As you have probably heard of late in the news there is much talk about this virus which was previously a tropical disease found in Australia and Japan, but has since gone on to infect Germany ( hence the name "Schmallenburg" where it was first seen in Europe), Belgium and the Netherlands, and now in just the last few weeks it has been found in the South of England on 74 farms to date across Norfolk, Sufolk, East Sussex and Kent with more cases coming to light every day.

Adult ruminants infected with the virus may experience a transient milk drop, temperature and diarrhoea or no clinical signs at all, but infection of cattle and sheep during pregnancy results in foetal malformations. Most notably the malformations seen include contraction of the limbs ( athrogryphosis), twisting of the neck/ spine (torticollis ) and swelling of the head due to large amounts of fluid filling the cerebral hemispheres of the brain (hydranencephaly). Affected newborns may appear to have neurological signs typical of "dummy" calves with blindness, paralysis and signs indicating lack of cerebral function, many may be so malformed that if they are born alive they may require to be euthanased on welfare grounds restulting in huge losses for affected farms.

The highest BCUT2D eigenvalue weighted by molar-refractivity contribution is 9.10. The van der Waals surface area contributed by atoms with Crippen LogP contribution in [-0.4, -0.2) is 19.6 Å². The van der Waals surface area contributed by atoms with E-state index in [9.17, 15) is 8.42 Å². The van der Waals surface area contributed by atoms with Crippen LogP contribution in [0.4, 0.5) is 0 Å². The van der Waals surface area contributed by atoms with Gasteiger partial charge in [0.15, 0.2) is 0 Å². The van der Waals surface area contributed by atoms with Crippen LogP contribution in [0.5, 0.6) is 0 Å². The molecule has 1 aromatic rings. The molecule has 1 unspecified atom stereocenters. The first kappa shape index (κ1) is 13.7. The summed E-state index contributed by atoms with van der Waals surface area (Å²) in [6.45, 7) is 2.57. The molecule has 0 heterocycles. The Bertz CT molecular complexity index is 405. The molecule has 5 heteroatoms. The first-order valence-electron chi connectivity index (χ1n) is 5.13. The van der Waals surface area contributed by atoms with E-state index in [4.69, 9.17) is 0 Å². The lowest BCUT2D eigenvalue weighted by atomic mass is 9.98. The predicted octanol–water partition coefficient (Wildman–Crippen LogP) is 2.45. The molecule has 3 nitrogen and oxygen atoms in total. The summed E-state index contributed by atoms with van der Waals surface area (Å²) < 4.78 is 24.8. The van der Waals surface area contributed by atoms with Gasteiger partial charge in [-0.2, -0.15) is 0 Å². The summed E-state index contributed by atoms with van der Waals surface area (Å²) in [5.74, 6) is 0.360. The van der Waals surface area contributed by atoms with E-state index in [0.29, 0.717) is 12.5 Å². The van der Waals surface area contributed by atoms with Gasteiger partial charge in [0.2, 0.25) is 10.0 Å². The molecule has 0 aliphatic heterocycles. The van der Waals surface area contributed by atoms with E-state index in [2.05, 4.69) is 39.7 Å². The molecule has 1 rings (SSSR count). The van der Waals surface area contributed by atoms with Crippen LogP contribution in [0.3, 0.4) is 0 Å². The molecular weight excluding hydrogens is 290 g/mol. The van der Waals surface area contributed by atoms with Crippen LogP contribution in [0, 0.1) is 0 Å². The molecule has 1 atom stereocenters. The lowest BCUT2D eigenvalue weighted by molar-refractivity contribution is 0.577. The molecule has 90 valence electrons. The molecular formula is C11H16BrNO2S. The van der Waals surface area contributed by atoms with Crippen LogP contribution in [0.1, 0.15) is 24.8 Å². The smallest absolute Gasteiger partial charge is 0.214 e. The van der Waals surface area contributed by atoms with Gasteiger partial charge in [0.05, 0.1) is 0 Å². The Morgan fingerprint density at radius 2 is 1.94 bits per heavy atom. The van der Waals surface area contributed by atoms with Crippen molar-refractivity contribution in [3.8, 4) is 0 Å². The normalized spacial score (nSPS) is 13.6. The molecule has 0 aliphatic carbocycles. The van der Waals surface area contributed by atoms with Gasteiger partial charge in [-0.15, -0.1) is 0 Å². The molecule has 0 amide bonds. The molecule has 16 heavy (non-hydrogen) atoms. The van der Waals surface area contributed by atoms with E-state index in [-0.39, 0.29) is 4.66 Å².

The virus is thought to be spread by vectors such as culicoides midges, Mosquitos and ticks so it's spread may have occured due to climate changes that have resulted in favourable conditions for these vectors in the previous season. The condition is thought not to affect humans or other animals apart from cows and sheep.
Recent reports (June 2013) from SAC confirm 3 cases in Northern Scotland, around Aberdeen so it is thought that this will travel South, to us and cases in the South, will travel North towards us, so it looks like it is here to stay and will spread further via these biting insects.

If you think you may have any cases that meet the clinical signs mentioned above then please get in touch with us through our large animal office 01382 811111 and one of our large animal vets can advise you.